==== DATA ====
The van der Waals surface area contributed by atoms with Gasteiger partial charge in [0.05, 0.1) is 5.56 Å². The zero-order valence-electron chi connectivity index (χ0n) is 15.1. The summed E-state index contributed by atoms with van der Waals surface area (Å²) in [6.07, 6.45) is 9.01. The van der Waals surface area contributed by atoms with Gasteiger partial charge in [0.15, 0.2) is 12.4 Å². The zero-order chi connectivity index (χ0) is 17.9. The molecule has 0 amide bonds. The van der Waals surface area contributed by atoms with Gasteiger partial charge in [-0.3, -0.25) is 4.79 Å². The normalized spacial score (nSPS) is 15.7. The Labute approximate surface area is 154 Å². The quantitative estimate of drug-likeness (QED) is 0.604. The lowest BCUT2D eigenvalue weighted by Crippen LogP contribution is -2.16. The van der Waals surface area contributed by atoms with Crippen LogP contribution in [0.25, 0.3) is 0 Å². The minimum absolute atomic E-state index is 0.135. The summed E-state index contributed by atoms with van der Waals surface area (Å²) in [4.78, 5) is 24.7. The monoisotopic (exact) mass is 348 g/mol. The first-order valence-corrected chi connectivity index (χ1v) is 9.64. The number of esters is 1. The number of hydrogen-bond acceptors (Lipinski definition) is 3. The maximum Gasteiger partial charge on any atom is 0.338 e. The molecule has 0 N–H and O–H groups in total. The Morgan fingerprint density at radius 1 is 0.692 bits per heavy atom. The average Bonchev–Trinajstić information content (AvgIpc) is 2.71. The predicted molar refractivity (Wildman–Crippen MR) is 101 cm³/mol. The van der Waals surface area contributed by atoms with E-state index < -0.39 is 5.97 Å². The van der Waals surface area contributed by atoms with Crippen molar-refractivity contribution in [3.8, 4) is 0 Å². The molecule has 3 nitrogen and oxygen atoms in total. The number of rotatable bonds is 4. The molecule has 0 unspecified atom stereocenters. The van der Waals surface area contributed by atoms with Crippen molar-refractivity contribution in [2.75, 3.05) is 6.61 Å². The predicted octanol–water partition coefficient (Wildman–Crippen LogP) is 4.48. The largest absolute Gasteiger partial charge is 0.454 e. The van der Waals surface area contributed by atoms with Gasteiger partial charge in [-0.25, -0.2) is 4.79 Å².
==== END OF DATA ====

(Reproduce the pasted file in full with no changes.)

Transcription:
The van der Waals surface area contributed by atoms with Gasteiger partial charge in [0.05, 0.1) is 5.56 Å². The zero-order valence-electron chi connectivity index (χ0n) is 15.1. The summed E-state index contributed by atoms with van der Waals surface area (Å²) in [6.07, 6.45) is 9.01. The van der Waals surface area contributed by atoms with Gasteiger partial charge in [0.15, 0.2) is 12.4 Å². The zero-order chi connectivity index (χ0) is 17.9. The molecule has 0 amide bonds. The van der Waals surface area contributed by atoms with Gasteiger partial charge in [-0.3, -0.25) is 4.79 Å². The normalized spacial score (nSPS) is 15.7. The Labute approximate surface area is 154 Å². The quantitative estimate of drug-likeness (QED) is 0.604. The lowest BCUT2D eigenvalue weighted by Crippen LogP contribution is -2.16. The van der Waals surface area contributed by atoms with Crippen LogP contribution in [0.25, 0.3) is 0 Å². The minimum absolute atomic E-state index is 0.135. The summed E-state index contributed by atoms with van der Waals surface area (Å²) in [4.78, 5) is 24.7. The monoisotopic (exact) mass is 348 g/mol. The first-order valence-corrected chi connectivity index (χ1v) is 9.64. The number of esters is 1. The number of hydrogen-bond acceptors (Lipinski definition) is 3. The maximum Gasteiger partial charge on any atom is 0.338 e. The molecule has 0 N–H and O–H groups in total. The Morgan fingerprint density at radius 1 is 0.692 bits per heavy atom. The average Bonchev–Trinajstić information content (AvgIpc) is 2.71. The predicted molar refractivity (Wildman–Crippen MR) is 101 cm³/mol. The van der Waals surface area contributed by atoms with E-state index < -0.39 is 5.97 Å². The van der Waals surface area contributed by atoms with Crippen molar-refractivity contribution in [3.8, 4) is 0 Å². The molecule has 3 nitrogen and oxygen atoms in total. The number of rotatable bonds is 4. The molecule has 0 unspecified atom stereocenters. The van der Waals surface area contributed by atoms with Crippen molar-refractivity contribution in [2.75, 3.05) is 6.61 Å². The predicted octanol–water partition coefficient (Wildman–Crippen LogP) is 4.48. The largest absolute Gasteiger partial charge is 0.454 e. The van der Waals surface area contributed by atoms with Gasteiger partial charge in [-0.25, -0.2) is 4.79 Å².